"'A Generation of Change': Herbert Presidential Scholars"

Herbert Presidential Scholars Reception and Dinner
Alumni Hall
January 30, 2009


In his inaugural address last week, President Obama asserted that “[i]n reaffirming the greatness of our nation, we understand that greatness is never a given. It must be earned. Our journey has never been one of short-cuts or settling for less. It has not been the path for the faint-hearted—for those who prefer leisure over work, or seek only the pleasures of riches and fame. Rather,” he continued, “it has been the risk takers, the doers, the makers of things—some celebrated but more often men and women obscure in their labor, who have carried us up the long, rugged path towards prosperity and freedom.“1

Such a singular and auspicious moment on the national stage brings to mind America’s great history and heroic and iconic Americans like Betsy Ross, Abraham Lincoln, and Martin Luther King.

Historic Figures at Indiana University

Here at IU, we have had our own historic figures: like IU’s first female student Sarah Parke Morrison, who graduated in 1869; like Nobel Prize winner and IU faculty member Hermann Muller; and like IU’s first African American president, Adam W. Herbert.

We are pleased that Dr. Herbert, the namesake of the Herbert Presidential Scholars program, was able to join us this evening. Would you join me in welcoming him?

Dr. Herbert will be speaking in a few moments.

Leaders of a Generation

You, too, are leaders of your own generation. You are what President Obama called the risk-takers, the doers, the makers of things.

Take Billy Bennett, a member of the inaugural class of Herbert Presidential Scholars. In addition to organizing activities for scholars across the Bloomington campus, Billy served as President of Kelley Student Government, studied at the University of Seville and in New Delhi, and last spring placed second in IU’s Circle of Life Mini-Marathon.

And this is a mere snapshot of his accomplishments at IU.

For some, such accomplishment is a family tradition. The inaugural class of Presidential Scholars also included two members of the Sempsrott family, twins Peter and David. This past fall, their younger brother Kevin joined them as a Presidential Scholar at IUPUI. Peter received the Freshman Chemistry Achievement Award, and David was named a Bepko Scholar for outstanding achievements in his junior year. This is the kind of achievement for which Presidential Scholars have become known.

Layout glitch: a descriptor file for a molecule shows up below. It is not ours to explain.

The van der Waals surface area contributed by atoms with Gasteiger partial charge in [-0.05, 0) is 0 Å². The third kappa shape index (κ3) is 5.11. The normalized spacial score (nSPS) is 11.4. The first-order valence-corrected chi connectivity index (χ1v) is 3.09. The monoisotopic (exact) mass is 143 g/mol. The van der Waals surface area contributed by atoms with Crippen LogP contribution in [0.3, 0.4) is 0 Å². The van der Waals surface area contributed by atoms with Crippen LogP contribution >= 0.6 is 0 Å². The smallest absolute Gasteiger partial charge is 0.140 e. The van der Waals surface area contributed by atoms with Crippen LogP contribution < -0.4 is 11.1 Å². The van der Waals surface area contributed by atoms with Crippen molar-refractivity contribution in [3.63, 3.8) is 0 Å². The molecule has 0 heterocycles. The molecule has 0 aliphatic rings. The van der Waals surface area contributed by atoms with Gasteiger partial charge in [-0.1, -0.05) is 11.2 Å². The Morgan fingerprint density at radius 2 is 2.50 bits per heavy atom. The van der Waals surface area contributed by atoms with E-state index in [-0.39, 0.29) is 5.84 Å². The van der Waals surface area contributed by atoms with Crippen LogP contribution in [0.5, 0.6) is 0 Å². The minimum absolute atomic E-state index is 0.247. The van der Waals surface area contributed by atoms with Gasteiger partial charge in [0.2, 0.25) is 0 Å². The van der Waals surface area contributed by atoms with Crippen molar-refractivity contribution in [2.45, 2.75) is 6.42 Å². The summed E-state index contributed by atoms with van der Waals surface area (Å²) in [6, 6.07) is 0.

In your time at IU, you are living up to—and exceeding—the great potential so many people have recognized in you.

Among your many achievements, you have served as concertmasters, as IU STARS researchers, as student government leaders. You are Kelley Scholars, Druck Scholars, and Hudson-Holland Scholars. You rank at the top of your classes and offer models for others to follow. You are part of the rich and vibrant fabric of Indiana University.

You have traveled around the world for study in great and historic cities and towns like London, Athens, Brussels, Freiburg, and Canterbury, among other places. In fact, two students from the 2006 Freshman Class are planning to study abroad this semester in Rouen, France and in Shanghai, China.

These details merely hint at the unwavering support of your family over the years. This spring, that support will lead to the graduation of the inaugural class of Presidential Scholars. Of course, this is a wonderful milestone, and it is my pleasure to offer an early congratulations. But as a parent, I feel it is my duty to remind you that you do have a few months of study left before commencement in May.

Conclusion: “A Generation of Change”

By way of conclusion, I would like to turn to an essay written by one of our Presidential Scholars, Sophie Faught.

In it, she wrote movingly about her desire to engage more fully with the world around her. That desire led from her initial focus on musical performance to her current major in International Studies.

She closed her essay with the following statement: “If the issues of global economic, racial, and gender inequality are ever to be resolved, or even addressed, it will take a generation of culturally aware, inquisitive, energetic problem solvers, actors dedicated to defying historical precedent, resisting powerful archetypes. I strive to become a member of this generation of change.”

You are, indeed, a generation of change.

You are the risk-takers, the doers, the makers of things, and we are proud that you are such an important part of Indiana University.

Thank you very much.

Now I am pleased to introduce Dr. Adam Herbert.

Source Notes

  1. Obama, Barack. Inaugural Address. Washington, D.C. 20 Jan. 2009. The full text of President Obama’s Inaugural Address can be found at http://www.time.com/time/politics/article/0,8599,1872715,00.html?imw=Y